By connecting your Snowflake instance to Grafana Cloud, you might incur charges. Here's a breakdown of the Pricing/Cost Details of Grafana Cloud:

Grafana Cloud Pricing:

Cloud Free:

  • Cost: FREE
  • Monthly Usage Limit:
  • 50GB Logs
  • 3 Monthly Active Users
  • 50GB Traces
  • 10k Metrics
  • 50GB Profiles
  • 500 k6 Virtual User Hours
  • Support: Community Support Only

Cloud Pro:

  • Cost: $29/month (plus usage)
  • Included Monthly Usage:
  • 100GB Logs
  • 5 Monthly Active Users
  • 100GB Traces
  • 20k Metrics
  • 100GB Profiles
  • 1000 k6 Virtual User Hours
  • Support: 8x5 (M-F) Support

Cloud Advanced:

  • Cost: $299/month (plus usage)
  • Included Monthly Usage:
  • 100GB Logs
  • 5 Monthly Active Users
  • 100GB Traces
  • 20k Metrics
  • 100GB Profiles
  • 1000 k6 Virtual User Hours
  • Support: 24x7 Support

Metrics Costs:

Grafana Cloud Pro provides 1 Data Point per Minute (scrape interval of 60s) resolution at a cost of $8 per 1000 active series of additional usage. If you ship metrics at a DPM of 4 (scrape interval of 15s), your cost will be $8 * 4 = $32 / 1000 active series of additional usage.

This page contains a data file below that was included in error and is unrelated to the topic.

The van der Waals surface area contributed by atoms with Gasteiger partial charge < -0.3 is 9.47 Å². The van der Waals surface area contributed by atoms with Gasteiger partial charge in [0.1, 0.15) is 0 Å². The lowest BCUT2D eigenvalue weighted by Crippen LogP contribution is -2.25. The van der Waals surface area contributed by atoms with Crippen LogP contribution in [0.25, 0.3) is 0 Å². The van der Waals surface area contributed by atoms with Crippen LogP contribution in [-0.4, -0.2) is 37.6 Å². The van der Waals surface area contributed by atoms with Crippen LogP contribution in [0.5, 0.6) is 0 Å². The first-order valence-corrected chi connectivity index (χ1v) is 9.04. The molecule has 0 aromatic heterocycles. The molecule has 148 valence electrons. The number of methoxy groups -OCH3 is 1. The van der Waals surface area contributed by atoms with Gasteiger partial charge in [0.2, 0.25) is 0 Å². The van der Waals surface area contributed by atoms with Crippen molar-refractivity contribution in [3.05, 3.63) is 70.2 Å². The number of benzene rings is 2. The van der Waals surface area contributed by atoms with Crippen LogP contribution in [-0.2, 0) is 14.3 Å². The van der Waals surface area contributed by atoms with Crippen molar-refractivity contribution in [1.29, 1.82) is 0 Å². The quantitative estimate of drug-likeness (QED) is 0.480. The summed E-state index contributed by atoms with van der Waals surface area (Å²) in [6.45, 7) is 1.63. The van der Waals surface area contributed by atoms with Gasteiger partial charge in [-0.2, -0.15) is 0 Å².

Grafana Agent Costs:

Grafana Agent is open-source, meaning it is free to download, install, and use on operating systems like Linux, Windows, macOS, and FreeBSD. You can run the agent on these platforms without paying licensing fees. However, if you integrate it with paid cloud services, infrastructure, premium plugins, or other extras, those additional components may have costs. The core agent itself is free, but extras like premium plugins or cloud hosting come with their own price tags.

Additional Costs—Grafana IRM:

Grafana Incident Response & Management (IRM) is included in Cloud Free for up to 3 active users. Additional users cost $20 per active user per month in Cloud Pro & Advanced plans.